Opportunity for travel to Mexico + injury: go or no?
July 20, 2019 5:55 PM   Subscribe

I have an RSI that, with aggressive rest, has finally begun to calm down. It doesn't take much walking to aggravate it right now. I have not been able to find wheelchair rentals in the areas we are traveling to. I can rent a wheelchair in my home city, but am not sure how the logistics of that would work out, hopping three flights. We are traveling with friends, and I am not willing to curb their activities.

I guess my question is twofold: how doable is the wheelchair rental, and how would that work? And, if I am not able to bring/get a wheelchair, is there anything I could do involving minimal walking? All I can come up with are dining out, drinking interesting new drinks, cooking, and various sitting-around activities, ideally different activities than usual. It seems like everything involving walking takes a lot of walking, or cutting things short, which is a no-go.

Mostly I'm wondering whether going is worth it. I guess there is value in just being in a different place. Due to recent life stuff, I have high amounts of stress and anxiety, and some depression, affecting my judgment right now. In the past, I have always been glad of and reinvigorated by trips once there, but I've never been so restricted while traveling.

*Areas are Guadalajara and Oaxaca.

(My family missed our flight this morning because I came down with what I think is a bad case of food poisoning, including delirium, which I am amused-bummed I don't remember. I am considering sending my husband and kiddo on a later flight without me once I can walk without falling down.)

Sorry for the jumbled babble, I don't feel all here at the moment. This feels a little like a drunk post. I think all of this is sort of funny at this point.
posted by moira to Travel & Transportation around Oaxaca, Mexico (8 answers total)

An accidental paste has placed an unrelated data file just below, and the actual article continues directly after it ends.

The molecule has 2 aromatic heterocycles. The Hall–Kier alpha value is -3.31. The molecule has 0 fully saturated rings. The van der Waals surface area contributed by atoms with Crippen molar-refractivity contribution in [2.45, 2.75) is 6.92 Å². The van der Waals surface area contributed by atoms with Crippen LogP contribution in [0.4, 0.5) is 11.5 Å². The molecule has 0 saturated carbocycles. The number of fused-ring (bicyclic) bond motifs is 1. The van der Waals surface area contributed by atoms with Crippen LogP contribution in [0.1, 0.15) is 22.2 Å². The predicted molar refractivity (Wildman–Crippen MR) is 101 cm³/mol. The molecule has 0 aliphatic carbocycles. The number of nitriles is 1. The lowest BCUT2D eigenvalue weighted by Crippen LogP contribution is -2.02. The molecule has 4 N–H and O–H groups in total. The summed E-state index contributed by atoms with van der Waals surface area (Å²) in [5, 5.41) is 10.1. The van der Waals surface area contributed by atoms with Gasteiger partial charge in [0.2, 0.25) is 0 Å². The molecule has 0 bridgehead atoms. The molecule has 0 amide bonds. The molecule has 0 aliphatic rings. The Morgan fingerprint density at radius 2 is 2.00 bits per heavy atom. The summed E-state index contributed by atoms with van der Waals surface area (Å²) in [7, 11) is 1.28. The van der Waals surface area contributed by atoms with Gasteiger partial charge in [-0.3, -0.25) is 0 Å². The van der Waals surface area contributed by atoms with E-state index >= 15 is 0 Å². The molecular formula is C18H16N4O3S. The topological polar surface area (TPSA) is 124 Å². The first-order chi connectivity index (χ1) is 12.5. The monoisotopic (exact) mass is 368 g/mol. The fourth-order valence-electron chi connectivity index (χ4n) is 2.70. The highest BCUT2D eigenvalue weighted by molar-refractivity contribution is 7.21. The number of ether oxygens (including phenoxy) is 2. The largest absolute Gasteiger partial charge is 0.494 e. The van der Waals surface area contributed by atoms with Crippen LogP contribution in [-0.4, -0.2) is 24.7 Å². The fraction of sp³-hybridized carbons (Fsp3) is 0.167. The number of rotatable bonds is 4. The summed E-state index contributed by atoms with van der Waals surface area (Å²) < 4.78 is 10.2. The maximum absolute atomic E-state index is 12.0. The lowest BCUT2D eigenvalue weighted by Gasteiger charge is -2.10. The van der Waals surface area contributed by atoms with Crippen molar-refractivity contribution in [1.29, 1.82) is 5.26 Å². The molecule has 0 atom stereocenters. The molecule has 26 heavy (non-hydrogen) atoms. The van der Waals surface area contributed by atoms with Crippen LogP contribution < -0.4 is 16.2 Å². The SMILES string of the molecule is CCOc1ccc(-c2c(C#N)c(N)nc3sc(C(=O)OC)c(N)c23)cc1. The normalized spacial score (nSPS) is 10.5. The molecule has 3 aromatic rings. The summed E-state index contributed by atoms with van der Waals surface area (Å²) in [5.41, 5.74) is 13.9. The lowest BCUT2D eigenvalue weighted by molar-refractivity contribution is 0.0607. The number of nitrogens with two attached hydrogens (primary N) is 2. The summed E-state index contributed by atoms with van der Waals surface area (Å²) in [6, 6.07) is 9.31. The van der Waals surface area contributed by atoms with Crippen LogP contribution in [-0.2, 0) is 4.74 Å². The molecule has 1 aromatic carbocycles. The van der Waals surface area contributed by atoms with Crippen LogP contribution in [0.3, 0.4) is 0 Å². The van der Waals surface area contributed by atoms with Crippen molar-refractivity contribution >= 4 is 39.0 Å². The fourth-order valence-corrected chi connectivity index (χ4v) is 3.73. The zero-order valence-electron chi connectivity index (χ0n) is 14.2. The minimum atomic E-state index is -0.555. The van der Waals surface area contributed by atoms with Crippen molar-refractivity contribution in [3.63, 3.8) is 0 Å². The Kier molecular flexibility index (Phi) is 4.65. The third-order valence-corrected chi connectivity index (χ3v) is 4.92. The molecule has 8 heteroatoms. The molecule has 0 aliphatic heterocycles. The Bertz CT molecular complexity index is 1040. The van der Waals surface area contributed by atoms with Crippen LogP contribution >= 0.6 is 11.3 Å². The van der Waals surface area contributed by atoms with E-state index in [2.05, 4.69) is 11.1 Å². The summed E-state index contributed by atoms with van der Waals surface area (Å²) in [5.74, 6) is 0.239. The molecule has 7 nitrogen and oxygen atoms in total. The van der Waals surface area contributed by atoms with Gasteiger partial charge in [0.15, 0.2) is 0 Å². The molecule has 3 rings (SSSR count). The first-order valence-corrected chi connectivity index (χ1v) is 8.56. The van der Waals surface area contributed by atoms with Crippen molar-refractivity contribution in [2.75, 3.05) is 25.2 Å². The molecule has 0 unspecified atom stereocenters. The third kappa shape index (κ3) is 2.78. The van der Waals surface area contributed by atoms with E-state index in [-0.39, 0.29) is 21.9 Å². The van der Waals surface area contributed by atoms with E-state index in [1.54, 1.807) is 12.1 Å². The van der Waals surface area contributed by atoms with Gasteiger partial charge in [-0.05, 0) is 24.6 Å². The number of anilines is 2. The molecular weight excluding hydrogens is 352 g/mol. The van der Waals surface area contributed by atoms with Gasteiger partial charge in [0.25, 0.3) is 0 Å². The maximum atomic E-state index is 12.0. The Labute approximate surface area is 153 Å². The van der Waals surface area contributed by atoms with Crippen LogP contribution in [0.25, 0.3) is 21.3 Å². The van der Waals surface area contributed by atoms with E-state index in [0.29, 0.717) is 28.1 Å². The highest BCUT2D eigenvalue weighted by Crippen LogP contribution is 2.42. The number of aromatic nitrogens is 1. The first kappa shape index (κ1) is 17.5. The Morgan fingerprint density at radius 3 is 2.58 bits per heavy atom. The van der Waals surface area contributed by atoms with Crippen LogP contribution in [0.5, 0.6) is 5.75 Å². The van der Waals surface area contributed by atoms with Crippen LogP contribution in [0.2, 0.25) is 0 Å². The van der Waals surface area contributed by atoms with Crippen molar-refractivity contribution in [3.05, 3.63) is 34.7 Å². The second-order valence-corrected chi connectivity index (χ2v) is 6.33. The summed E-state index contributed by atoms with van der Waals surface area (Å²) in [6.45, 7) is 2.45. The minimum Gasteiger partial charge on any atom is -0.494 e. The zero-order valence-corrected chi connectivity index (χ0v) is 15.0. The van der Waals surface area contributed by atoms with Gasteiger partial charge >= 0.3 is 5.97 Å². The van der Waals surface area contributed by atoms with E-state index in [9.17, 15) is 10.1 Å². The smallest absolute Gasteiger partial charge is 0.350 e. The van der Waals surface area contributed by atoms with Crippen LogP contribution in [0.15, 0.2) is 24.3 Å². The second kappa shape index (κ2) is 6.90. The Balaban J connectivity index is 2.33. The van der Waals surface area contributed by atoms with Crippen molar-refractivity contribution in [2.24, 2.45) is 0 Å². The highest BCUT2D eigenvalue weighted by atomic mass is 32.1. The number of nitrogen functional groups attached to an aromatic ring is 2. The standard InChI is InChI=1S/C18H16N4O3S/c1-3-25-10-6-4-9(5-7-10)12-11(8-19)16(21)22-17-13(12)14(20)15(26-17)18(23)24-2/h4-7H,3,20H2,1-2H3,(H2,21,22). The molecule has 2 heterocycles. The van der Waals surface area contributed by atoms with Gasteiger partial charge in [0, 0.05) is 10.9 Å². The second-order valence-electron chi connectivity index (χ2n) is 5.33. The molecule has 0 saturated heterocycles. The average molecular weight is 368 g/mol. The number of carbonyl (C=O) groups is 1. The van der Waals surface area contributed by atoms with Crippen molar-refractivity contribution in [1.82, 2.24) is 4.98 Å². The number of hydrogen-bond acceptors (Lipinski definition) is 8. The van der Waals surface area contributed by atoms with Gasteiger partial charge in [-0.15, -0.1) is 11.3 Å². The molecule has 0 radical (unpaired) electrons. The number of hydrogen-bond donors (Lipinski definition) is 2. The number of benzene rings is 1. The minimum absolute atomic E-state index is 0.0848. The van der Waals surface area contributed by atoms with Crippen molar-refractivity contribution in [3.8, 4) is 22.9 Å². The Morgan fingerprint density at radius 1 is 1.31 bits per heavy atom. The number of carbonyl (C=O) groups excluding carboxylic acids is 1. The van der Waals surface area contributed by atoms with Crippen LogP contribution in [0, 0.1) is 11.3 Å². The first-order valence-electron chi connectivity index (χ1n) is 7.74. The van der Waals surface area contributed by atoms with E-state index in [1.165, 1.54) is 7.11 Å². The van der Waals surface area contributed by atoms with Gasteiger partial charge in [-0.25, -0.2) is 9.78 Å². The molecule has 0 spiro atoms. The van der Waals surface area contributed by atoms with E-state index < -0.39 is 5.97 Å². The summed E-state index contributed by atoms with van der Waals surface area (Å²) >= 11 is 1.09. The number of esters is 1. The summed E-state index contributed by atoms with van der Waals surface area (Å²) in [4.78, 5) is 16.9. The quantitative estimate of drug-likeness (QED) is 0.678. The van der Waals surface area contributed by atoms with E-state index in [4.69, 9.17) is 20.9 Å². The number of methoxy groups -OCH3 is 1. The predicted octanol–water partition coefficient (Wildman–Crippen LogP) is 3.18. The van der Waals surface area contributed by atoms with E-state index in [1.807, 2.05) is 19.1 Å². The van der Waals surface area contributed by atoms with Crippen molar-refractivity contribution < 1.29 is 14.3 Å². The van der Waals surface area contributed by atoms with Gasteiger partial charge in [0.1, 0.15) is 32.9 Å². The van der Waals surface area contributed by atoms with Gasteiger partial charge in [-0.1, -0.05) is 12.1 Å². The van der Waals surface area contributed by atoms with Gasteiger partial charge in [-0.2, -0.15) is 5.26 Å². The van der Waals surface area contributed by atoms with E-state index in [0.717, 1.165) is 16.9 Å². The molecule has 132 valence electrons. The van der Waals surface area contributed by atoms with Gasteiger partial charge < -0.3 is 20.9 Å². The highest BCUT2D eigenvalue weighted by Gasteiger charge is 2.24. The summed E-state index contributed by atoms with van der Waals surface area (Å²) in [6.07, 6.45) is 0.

Oh, Moira, I am so sorry. But as an elderly Internet Stranger with mobility issues, I say for God's sake, NO. No matter how much you want to be no-trouble, no matter how much you don't want to be left behind, a large portion of the trip for everyone else will be concern for you, dealing with your issues, worrying about you, concern about you coloring every possible activity. Give them a break. Stay home cheerfully, and continue to aggressively rest.
posted by kestralwing at 7:12 PM on July 20, 2019 [4 favorites]

It may present more difficulties than you may want to deal with. As a wheelchair user, I may be overcautious.

There are numerous problems with traveling with a wheelchair, especially one that you do not own. Wheelchairs are all too often lost or damaged by the airline. Who will be liable for loss or damages to a rented chair? The airline may make you check it and which makes connecting flights more troublesome. Can you walk to the next gate? Can you get insurance to cover the chair? If you know anyone who still has a no-longer-needed chair sitting in a closet from a past injury, they may be open to lending it to you with the understanding that the chair might not survive the trip.

Most rental chairs are not made for anything but smooth indoor floors. Solid tires and plastic handrims don't make for a fast, easy ride. Pushing on uneven sidewalks, roads, bumpy paths or gravel can be grim. Unpaved surfaces are extremely difficult to impossible. Even modest hills are tough.

It takes arm strength to push on any surface except smooth uncarpeted floors. Since this is new to you, you may not have the strength to push for long or be comfortable maneuvering. This may mean that someone will have to push you most of the time. Once again, it's not too hard on flat smooth surfaces but on outdoor terrain it gets hard, and some places, like a beach without paved paths, will be inaccessible.

Taking a taxi works if they can accommodate the wheelchair.

If you have strong arms and have people who are enthusiastic about pushing, it may be doable if the terrain is not too rough, and if you don't mind just watching or being left behind for some activities. If you're adventuresome and not daunted by challenges, you may have a great time. I'll be glad to answer any questions about getting around in a wheelchair.
posted by a humble nudibranch at 7:16 PM on July 20, 2019 [3 favorites]